subtile (adj.)
late 14c., "clever, dexterous, crafty; not dense, thin, rarefied," from Old French subtil (14c.), a learned Latinized reformation of earlier sotil (12c.), source of subtle (q.v.). Still used in some Bible translations in Genesis iii.1, and it survived after 17c. as a parallel formation to subtle in some material senses ("fine, delicate, thin").
subtility (n.)
late 14c., "acuteness, skill, cunning," alteration of subtlety (q.v.) on model of subtile, or else from Old French subtilite, from Latin subtilitas "fineness, simplicity."
subtitle (n.)
also sub-title, 1825, "subordinate or additional title, usually explanatory," in reference to literary works, from sub- "under" + title (n.). Applied to motion pictures by 1908. As a verb from 1858. Related: Subtitled.
subtle (adj.)
c. 1300 (mid-13c. as a surname), sotil, "penetrating; ingenious; refined" (of the mind); "sophisticated, intricate, abstruse" (of arguments), from Old French sotil, soutil, subtil "adept, adroit; cunning, wise; detailed; well-crafted" (12c., Modern French subtil), from Latin subtilis "fine, thin, delicate, finely woven;" figuratively "precise, exact, accurate," in taste or judgment, "fine, keen," of style, "plain, simple, direct," from sub "under" (see sub-) + -tilis, from tela "web, net, warp of a fabric," from PIE root *teks- "to weave," also "to fabricate." According to Watkins, the notion is of the "thread passing under the warp" as the finest thread.

From early 14c. in reference to things, "of thin consistency;" in reference to craftsmen, "cunning, skilled, clever;" Depreciative sense "insidious, treacherously cunning; deceitful" is from mid-14c. Material senses of "not dense or viscous, light; pure; delicate, thin, slender; fine, consisting of small particles" are from late 14c. sotil wares were goods sold in powdered form or finely ground. Partially re-Latinized in spelling, and also by confusion with subtile.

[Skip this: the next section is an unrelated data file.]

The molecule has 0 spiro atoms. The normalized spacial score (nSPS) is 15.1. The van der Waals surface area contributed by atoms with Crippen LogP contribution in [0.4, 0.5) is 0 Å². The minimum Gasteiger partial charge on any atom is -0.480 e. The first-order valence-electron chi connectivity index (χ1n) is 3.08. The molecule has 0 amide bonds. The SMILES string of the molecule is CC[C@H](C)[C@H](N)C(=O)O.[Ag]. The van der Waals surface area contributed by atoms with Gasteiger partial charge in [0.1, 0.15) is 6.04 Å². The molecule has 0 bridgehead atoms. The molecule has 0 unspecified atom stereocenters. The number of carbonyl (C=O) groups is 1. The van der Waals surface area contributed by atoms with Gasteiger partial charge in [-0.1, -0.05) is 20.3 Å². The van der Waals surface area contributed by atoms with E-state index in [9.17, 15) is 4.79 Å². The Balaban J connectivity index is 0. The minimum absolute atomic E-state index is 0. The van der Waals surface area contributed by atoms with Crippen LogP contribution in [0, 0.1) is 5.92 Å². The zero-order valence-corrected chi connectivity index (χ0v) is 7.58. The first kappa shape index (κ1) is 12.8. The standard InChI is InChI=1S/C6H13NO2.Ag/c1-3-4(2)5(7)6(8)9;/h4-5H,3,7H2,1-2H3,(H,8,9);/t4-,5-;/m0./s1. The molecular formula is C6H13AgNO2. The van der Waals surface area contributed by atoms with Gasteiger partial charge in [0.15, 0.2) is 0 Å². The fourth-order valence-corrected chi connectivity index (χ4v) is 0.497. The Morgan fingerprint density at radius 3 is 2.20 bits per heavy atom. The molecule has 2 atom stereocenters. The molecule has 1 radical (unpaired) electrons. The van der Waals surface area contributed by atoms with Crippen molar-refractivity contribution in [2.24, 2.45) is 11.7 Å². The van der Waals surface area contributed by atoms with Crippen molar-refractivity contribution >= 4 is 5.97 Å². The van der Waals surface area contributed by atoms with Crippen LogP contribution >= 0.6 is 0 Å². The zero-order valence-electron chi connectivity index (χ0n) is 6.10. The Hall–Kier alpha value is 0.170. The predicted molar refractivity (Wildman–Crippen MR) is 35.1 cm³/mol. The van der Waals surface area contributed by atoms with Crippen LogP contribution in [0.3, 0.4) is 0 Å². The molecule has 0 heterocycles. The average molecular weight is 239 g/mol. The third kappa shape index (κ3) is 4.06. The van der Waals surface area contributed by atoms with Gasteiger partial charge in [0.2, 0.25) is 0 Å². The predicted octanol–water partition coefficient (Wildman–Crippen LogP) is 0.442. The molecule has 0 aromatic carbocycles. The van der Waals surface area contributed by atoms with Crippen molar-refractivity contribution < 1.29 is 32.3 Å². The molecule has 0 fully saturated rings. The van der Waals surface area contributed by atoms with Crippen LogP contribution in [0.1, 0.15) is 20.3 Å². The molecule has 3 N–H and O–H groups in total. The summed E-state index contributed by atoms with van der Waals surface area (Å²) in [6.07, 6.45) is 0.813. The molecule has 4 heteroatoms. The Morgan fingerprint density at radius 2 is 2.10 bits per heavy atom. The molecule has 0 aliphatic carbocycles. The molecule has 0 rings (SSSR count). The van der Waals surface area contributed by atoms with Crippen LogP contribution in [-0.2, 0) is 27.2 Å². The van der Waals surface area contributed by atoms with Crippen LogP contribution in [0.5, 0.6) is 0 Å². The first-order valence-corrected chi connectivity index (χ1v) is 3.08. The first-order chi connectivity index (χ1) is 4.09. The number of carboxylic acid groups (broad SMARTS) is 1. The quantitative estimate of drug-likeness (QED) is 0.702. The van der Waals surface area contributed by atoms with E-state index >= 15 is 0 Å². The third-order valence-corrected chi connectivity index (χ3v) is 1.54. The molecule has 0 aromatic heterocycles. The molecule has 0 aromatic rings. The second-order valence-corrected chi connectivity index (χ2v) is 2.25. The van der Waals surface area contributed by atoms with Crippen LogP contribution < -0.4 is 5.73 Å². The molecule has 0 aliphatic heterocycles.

subtlety (n.)
c. 1300, sotilte, "skill, ingenuity," from Old French sotilte "skillfulness, cunning" (Modern French subtilité), from Latin subtilitatem (nominative subtilitas) "fineness; simplicity, slenderness," noun of quality from subtilis "fine, thin, delicate" (see subtle). From late 14c. as "cleverness, shrewdness; trickery, guile, craftiness," also "thinness, slenderness, smallness; rarity." The -b- begins to appear late 14c. in English, in imitation of Latin.
subtly (adv.)
early 14c., sotylleche; see subtle + -ly (2).
subtotal (n.)
1906, from sub- + total (n.). The verb is attested from 1916.
subtract (v.)
1530s, "withdraw, withhold, take away, deduct," a back-formation from subtraction (q.v.), or else from Latin subtractus, past participle of subtrahere "take away, draw off." Related: Subtracted; subtracting. Mathematical calculation sense is from 1550s. Earlier verb form was subtraien (early 15c. in the mathematical sense), which is directly from the Latin verb.
Here he teches þe Craft how þou schalt know, whan þou hast subtrayd, wheþer þou hast wel ydo or no. ["Craft of Numbering," c. 1425]
subtraction (n.)